Back in 1996 Robert Bly wrote a book entitled “The Sibling Society” in which he portrayed our culture as being obsessed by youth, suspicious of authority, intent on wanting to destroy “vertical” culture, especially any sense of patriarchy. Their desire was to replace it with a “horizontal” culture expressed by pop music, movies, TV, student-style politics and in our day, the social media. For better or worse, the watershed moment was 1968.
“The sibling society stands in contrast to what preceded it,” observed John Waters, “the father-oriented society in which authority was unafraid to speak or to be despised by the young for so doing.” He defines authority as “the capacity to endure unpopularity in the interests of the good.” Authority expressed in fatherhood invited resentment and rebellion. “The father” notes Waters, “was the guarantor and custodian of civilization, and even malcontented youth looked to him for guidance, free to remonstrate in the knowledge that affection would not be withdrawn.” But today the father figure is mostly absent or suspect, leaving a hole in the souls of young men, now being invaded by the demons of a anti-Christian culture.
The Jordon Peterson phenomena comes to mind when there is talk of a “father figure.” Peterson is speaking to the soul of young men, who are looking for a strong, confident masculine voice to give them direction in a culture that has given the masculine little hope of finding a sense of being. There is much to disagree with, in regards to Peterson’s personal theology and spirituality, but I thank God that he is willing to confront the cultural narrative regarding young men. I admire him for his courage and insight.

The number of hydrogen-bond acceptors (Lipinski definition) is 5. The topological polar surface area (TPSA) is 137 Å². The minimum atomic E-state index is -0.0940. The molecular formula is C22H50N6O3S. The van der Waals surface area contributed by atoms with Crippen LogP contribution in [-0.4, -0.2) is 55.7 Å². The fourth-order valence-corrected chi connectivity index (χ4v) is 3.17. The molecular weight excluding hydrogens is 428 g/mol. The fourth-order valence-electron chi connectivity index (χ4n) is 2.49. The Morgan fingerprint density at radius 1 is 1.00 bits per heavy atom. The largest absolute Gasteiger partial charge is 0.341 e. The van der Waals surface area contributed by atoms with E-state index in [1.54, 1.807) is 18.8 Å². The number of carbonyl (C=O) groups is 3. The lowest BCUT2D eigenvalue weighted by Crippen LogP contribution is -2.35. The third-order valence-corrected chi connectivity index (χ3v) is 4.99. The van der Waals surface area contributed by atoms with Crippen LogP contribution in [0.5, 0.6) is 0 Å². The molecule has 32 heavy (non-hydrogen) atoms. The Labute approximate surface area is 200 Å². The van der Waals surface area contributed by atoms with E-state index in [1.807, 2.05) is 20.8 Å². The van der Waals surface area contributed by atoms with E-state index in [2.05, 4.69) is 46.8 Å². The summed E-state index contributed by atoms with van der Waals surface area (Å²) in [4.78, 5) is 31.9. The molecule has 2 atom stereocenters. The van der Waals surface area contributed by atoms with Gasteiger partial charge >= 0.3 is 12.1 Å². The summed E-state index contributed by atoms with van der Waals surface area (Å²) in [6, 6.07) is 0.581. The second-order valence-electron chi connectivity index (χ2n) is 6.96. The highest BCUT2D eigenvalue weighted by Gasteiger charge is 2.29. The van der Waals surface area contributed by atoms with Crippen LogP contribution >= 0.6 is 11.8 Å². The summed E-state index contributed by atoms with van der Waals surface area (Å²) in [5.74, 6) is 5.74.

Many of those who are his sharpest critics, were themselves a product of the 60s culture of peace, love, dope and an anti-establishment mentality. I agree with Waters when he says, “They are…..the worst kind of people to be running anything requiring even a modicum of authority, having themselves grown up thinking that youth values ought to trump experience, wisdom and tradition.”
Where are the elders who behave like grown ups in our culture. It needs to start with fathers and the right view of authority. I remember well all the years I taught confirmations classes to junior hi youth. We would study the 10 commandments. “Honor your father and your mother that your days may be long in the land which the Lord your God is giving you” was the fourth commandment. What does this mean? “We should fear and love God so that we do not show contempt for our parents and superiors, nor provoke them to anger, but honor, serve, obey, love and esteem them.”
I told those young teens that parenting was like putting a loving fence around the children. As teen agers they would bump up against that fence and get frustrated, anger, etc. This is normal for young people. I reminded them that parents in their love for children would get bruised and battered from their behavior. Then I asked, “What would it be like if there was no fence to confront.’ They usually said that they would be on their own. Waters is right when he says the “snowflake” problem today “is the result of an absence not so much of adulthood as of grown-ups.”
“Today’s university students seek to apply the most natural and tired method of young people since the time of Cain and Abel, by pushing their elders until someone let a roar of ‘enough.'” (Waters). Men stand in the gap. Ask God for grace to say “enough.” It is your place to do so.